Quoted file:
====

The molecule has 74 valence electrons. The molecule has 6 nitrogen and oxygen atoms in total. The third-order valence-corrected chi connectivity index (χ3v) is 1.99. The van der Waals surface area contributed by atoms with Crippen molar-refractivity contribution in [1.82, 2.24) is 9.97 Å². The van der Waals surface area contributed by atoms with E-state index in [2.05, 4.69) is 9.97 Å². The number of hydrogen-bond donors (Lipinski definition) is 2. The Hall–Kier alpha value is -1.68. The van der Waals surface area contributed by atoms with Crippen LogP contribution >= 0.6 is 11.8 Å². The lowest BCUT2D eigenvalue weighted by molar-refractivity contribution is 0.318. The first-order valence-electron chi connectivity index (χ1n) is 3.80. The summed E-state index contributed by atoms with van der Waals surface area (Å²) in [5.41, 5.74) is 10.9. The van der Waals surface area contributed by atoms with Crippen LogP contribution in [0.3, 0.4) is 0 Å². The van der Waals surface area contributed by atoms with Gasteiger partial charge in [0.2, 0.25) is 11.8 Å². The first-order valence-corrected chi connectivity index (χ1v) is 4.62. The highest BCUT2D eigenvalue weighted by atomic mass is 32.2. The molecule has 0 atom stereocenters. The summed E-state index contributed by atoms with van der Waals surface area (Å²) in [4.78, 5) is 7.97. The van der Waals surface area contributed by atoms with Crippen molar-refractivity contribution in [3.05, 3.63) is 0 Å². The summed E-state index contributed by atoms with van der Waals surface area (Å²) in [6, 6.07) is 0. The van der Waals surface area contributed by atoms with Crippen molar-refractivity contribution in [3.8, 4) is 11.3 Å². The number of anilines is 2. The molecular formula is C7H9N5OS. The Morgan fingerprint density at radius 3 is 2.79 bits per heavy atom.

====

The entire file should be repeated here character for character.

The molecule has 74 valence electrons. The molecule has 6 nitrogen and oxygen atoms in total. The third-order valence-corrected chi connectivity index (χ3v) is 1.99. The van der Waals surface area contributed by atoms with Crippen molar-refractivity contribution in [1.82, 2.24) is 9.97 Å². The van der Waals surface area contributed by atoms with E-state index in [2.05, 4.69) is 9.97 Å². The number of hydrogen-bond donors (Lipinski definition) is 2. The Hall–Kier alpha value is -1.68. The van der Waals surface area contributed by atoms with Crippen LogP contribution >= 0.6 is 11.8 Å². The lowest BCUT2D eigenvalue weighted by molar-refractivity contribution is 0.318. The first-order valence-electron chi connectivity index (χ1n) is 3.80. The summed E-state index contributed by atoms with van der Waals surface area (Å²) in [5.41, 5.74) is 10.9. The van der Waals surface area contributed by atoms with Crippen LogP contribution in [0.3, 0.4) is 0 Å². The van der Waals surface area contributed by atoms with Gasteiger partial charge in [0.2, 0.25) is 11.8 Å². The first-order valence-corrected chi connectivity index (χ1v) is 4.62. The highest BCUT2D eigenvalue weighted by atomic mass is 32.2. The molecule has 0 atom stereocenters. The summed E-state index contributed by atoms with van der Waals surface area (Å²) in [4.78, 5) is 7.97. The van der Waals surface area contributed by atoms with Crippen molar-refractivity contribution in [3.05, 3.63) is 0 Å². The summed E-state index contributed by atoms with van der Waals surface area (Å²) in [6, 6.07) is 0. The van der Waals surface area contributed by atoms with Crippen molar-refractivity contribution in [3.8, 4) is 11.3 Å². The number of anilines is 2. The molecular formula is C7H9N5OS. The Morgan fingerprint density at radius 3 is 2.79 bits per heavy atom.